It’s Who You Know: Networking and Economic Wellness
We usually think of human capital as knowledge: the education and training you need to complete a task on the job. But networks — “who you know” and how you interact with those people — are also critical to economic wellbeing.
It’s easy to see the benefit of networks through big life events such as when you hear of a job opportunity through a friend. But there are numerous more subtle advantages to knowing a large number and variety of people, like exposure to new ideas, fresh perspectives and the psychological benefits of connection. When you connect with new people, you also indirectly connect with their networks and these connections incrementally add up to greater economic prosperity and a fuller life.
We often build networks while acquiring more traditional kinds of human capital in school. Most MBA’s will tell you that they could have learned the substance of their coursework on the job, and that the real benefits of that program came from collaborating and socializing with a diverse array of successful classmates. And while the models and techniques I learned getting a Ph.D. are essential to my work as an economist, what I learned from my community of colleagues in graduate school was at least as important.
Researchers agree that size is far from the only indicator of network strength. Ron Burt of the University of Chicago’s Booth Business School suggests that the most successful people have networks consisting of multiple “clusters,” groups bound together by career, training or life, who don’t always interact with each other. These networkers then move between clusters, connecting and recasting ideas for new audiences. This process is not always as comfortable as sticking with a single group of people like you, but can carry big rewards. Think about how often we talk about the need to “get out of a bubble.”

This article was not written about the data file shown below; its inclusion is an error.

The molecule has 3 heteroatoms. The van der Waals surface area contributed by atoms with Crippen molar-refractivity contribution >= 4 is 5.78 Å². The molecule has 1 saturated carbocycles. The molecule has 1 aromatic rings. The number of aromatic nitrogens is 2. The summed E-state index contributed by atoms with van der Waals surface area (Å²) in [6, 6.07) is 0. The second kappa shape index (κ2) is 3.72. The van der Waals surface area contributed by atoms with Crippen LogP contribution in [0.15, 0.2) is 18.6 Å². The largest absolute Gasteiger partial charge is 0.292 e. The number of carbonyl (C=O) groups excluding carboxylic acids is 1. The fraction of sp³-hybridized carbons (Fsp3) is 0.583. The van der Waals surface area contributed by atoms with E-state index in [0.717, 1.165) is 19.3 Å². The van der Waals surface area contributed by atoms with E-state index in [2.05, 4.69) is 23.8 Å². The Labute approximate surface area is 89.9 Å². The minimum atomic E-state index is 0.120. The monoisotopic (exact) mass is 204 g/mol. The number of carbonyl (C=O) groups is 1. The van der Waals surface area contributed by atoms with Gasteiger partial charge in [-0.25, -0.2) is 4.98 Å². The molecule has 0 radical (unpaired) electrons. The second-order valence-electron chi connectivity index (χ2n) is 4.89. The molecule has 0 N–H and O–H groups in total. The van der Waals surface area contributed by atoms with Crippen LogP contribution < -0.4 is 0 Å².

Strong networks also bring significant benefits to society. In his landmark 2001 book Bowling Alone, Robert Putnam demonstrated that changes in technology and a decline in civic organizations led to people being increasingly disconnected from each other. He tied this phenomenon to numerous economic and social problems we currently experience.
Perhaps one reason for perceived stagnation among our working and middle classes is this growing disconnection among people. Knowledge and skills are important for success, but connecting with others helps refine those skills and find the best places to put them to use. To foster economic and personal wellness, we might start thinking more about ways to help more people connect with each other.
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